Anytime it seems like life has NOT improved since we got clean, try the following. As mentioned earlier on, pleasure is remembered far more vividly than pain. Try to remember a rough sketch of how we felt the second day of starting our new rug-free life. Whether it was pacing in a holding cell, a hospital room, or the hallway of a domiciliary, the shakes and runny nose (more like a spigot) alone should make today seem a little better. Throw in memories of clothes that felt like a hair shirt and sleep an ideal more than a noun. Our current wishes, by comparison, should be considerably more mature than our early prayers just for the sickness to stop. We used drugs to hide from life, whatever the reasons were. Problems do not magically go away because we are clean. No one holds a parade for people who never became a junkie. It is pretty childish to expect one because we are no longer junkies. The previous statement may read (and sound) harsh. Sometimes the truth, like life, can be harsh.
Whenever some of us start to make amends, there are a couple assumptions that should be dropped with quickness. Foremost is that life is now Candy land because we are clean. That is druggy thinking to be sure. Just as hollow and rotting as skag itself are the thoughts of life being magically trouble-free. Just because we are now taking an earnest stab at living like the rest of the human race does not earn us any medals. Indeed, our very existence may never be more difficult than it is now, over half a decade of recovery notwithstanding, but we are free of drugs. Even if we lose lifelong friends because of things out of our control, we face life on its own terms. That is the only way we will make it to the next battle.
It has been a tough for me to put some of the previous stuff on paper. I am becoming a stranger to my children, primarily due to lack of work. I lost the trust of a life long friend because of someone in the program that I trusted a little too quickly. Finally, I took my own advice and did the old ‘stiff upper lip’, quit moping, and wrote today’s article. As regular readers know, I do not advocate any particular fellowship or 12 step program. Whatever keeps you clean is fine by me, not that you require my blessings. With that little disclaimer, I would like to share something from the current edition of Narcotics Anonymous Basic Text. Midway towards the bottom of page 102 is a section that sums things up nicely. “Some of us, even after years of recovery, found ourselves jobless, homeless or penniless. We entertained the thought that staying clean was not paying off, and the old thinking stirred up self-pity, resentment, and anger.” (Narcotics Anonymous “Basic Text” Sixth Edition, NAWS, Inc. Chatsworth, California. Quote cited as a ‘reasonable use’ source.)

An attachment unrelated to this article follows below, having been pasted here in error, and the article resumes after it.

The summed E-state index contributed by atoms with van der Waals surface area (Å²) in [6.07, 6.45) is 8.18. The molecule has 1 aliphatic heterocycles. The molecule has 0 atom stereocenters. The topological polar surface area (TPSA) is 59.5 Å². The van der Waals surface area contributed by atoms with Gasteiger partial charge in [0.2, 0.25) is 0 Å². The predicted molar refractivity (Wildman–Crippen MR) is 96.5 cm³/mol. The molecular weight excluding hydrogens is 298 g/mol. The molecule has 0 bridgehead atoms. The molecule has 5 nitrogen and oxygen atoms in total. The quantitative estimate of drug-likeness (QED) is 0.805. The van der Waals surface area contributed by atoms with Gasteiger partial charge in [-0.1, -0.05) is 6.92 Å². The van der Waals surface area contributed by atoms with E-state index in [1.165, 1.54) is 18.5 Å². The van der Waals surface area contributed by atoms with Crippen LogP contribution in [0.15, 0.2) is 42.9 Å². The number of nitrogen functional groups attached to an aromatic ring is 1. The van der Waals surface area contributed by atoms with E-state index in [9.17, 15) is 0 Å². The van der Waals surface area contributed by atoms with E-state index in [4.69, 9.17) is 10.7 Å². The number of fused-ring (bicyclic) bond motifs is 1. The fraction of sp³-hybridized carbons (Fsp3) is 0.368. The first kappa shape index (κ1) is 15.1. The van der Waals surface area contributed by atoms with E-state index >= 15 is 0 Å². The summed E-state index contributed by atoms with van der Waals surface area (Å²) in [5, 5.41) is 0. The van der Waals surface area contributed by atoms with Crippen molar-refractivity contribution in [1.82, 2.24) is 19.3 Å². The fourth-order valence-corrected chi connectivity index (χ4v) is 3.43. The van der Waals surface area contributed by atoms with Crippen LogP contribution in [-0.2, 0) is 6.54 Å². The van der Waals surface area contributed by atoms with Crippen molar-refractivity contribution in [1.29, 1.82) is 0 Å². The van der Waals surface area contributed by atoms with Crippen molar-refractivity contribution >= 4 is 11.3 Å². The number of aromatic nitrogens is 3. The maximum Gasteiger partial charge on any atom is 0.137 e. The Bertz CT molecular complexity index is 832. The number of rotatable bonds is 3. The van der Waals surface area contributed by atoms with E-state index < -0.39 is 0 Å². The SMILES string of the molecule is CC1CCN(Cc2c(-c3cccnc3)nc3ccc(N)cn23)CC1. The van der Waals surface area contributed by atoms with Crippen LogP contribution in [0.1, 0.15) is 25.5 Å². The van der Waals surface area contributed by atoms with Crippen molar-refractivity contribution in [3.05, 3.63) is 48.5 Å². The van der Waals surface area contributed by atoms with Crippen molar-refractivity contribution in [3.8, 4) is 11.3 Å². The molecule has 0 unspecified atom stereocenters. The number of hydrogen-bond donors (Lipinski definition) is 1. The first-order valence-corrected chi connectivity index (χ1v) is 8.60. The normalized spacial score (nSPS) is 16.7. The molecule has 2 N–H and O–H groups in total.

So now we know that we are truly not alone in those situations nor in the emotions they cause. Staying clean can be a lonely business, especially those who come here for their fellowship. Waiting for our lives to become ‘right’, whatever that is, solely from not using is wishful thinking. Life is tough, life as a junkie is so much tougher. We do not need drugs to face life anymore than we need diapers to go outside. Once that is accepted, everything else will come in its due time. I try to respond to emails within 24 hours and usually do. There was an area retreat last weekend so I am a little behind. It truly is an honor to receive letters generated by these articles and I never ‘blow’ anyone off. Speaking of letters, I received one that had some excellent questions, the most relevant asking about the traditions regarding anonymity and this series of articles.
The simplest explanation for why I am not violating the anonymity of the fellowship(s) is that I represent neither of them. Nor do I make any claims to. I am simply trying to allow others to use the internet and email to get clean without the need for another person to know about it. The reason I recommend readers to join a 12 step group is because that is how I stay clean. I am friends with a handful of people who have wicked drugs, never attend any sort of meetings and are still clean. That being said, I am NOT one of those folks. It would be disingenuous for me to write about getting and staying clean without giving some sort of credit to the first two 12 step programs. I hope that clears up any concerns about me violating any of the traditions. Thanks for taking the time to read this, feel free to email me, and have a great week.